Another table was set up by Gladysann Bryce, who was promoting her book, First in, Last Out: The RCAF, Women’s Division and Nursing Sisters in World War II (2010). I look forward to reading the book. At one point Hon. Col. Haddon sat down at the display table for an extended conversation with Gladysann Bryce.
This year I had the opportunity to visit the north end and second floor of the Small Arms building, as this year the rooms were devoted to the work of over twenty artists working in a wide range of media.
Over twenty artists participated
As Bob Cutmore has explained in an earlier blog post, the artists were invited so that Doors Open attendees would get a sense of the future uses of the building that a display of conceptual panels would not be able to communicate.
I look forward to visiting more of the artist displays next year.
I also had the opportunity to observe the outside of the building. Both inside and outside, with a little imagination you can picture how this setting would have appeared during the Second World War.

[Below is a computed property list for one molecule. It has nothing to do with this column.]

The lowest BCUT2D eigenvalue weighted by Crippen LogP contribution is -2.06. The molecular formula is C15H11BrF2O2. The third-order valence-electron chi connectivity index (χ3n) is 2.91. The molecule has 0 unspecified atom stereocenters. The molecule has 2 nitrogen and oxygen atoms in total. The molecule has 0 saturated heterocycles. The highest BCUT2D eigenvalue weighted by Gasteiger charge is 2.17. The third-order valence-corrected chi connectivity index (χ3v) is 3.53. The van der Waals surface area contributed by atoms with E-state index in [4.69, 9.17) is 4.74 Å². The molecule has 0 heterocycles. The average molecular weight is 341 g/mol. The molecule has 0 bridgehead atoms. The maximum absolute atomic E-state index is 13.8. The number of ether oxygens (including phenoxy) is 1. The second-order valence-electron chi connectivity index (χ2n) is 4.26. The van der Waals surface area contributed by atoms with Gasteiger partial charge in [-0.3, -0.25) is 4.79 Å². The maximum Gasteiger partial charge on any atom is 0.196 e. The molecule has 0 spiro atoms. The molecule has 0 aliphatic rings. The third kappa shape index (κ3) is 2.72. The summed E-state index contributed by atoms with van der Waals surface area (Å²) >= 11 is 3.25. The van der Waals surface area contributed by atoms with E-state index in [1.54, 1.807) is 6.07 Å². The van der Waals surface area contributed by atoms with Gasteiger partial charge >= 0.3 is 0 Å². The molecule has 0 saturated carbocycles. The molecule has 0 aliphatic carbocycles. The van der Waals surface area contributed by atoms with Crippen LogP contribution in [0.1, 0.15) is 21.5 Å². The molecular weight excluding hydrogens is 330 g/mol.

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Aerial photo of Small Arms Ltd., Lakeview
Next to the Along the Shore (2013) display table, on the wall, was an enormous aerial photo of Small Arms Ltd. The building where the Doors Open event was held has been saved from demolition, thanks to the efforts of Jim Tovey and other Lakeview residents. The water tower remains in place as well.
The building had – in 2008, if I understand correctly – been slated for demolition. As Bob Cutmore has described in a previous post, the building was subsequently designated as a heritage building under the Ontario Heritage Act – a significant and noteworthy achievement of strong benefit to the local communities.
The building, which is currently undergoing renovations, and the surrounding grounds evoke a strong sense of the years in which the Small Arms Ltd. was manufacturing weapons in support of the Allied war effort. The renovated building will serve as a centre for arts, culture, heritage, and science as outlined by Councillor Tovey in an Aug. 11, 2013 interview.
Text for the photo immediately above reads:
- An aerial view of Canadian Arsenals Limited taken in the mid-1960s.
- In 1946 Small Arms ceased to exist and its assets were either transferred to Canadian Arsenals Limited or disposed of via the War Assets Corporation.
- The building you are standing in originally housed the Inspection Board of United Kingdom and Canada.
- It was from this facility that all No. 4 rifles and Sten guns were tested.
Bren Gun carrier used in postwar construction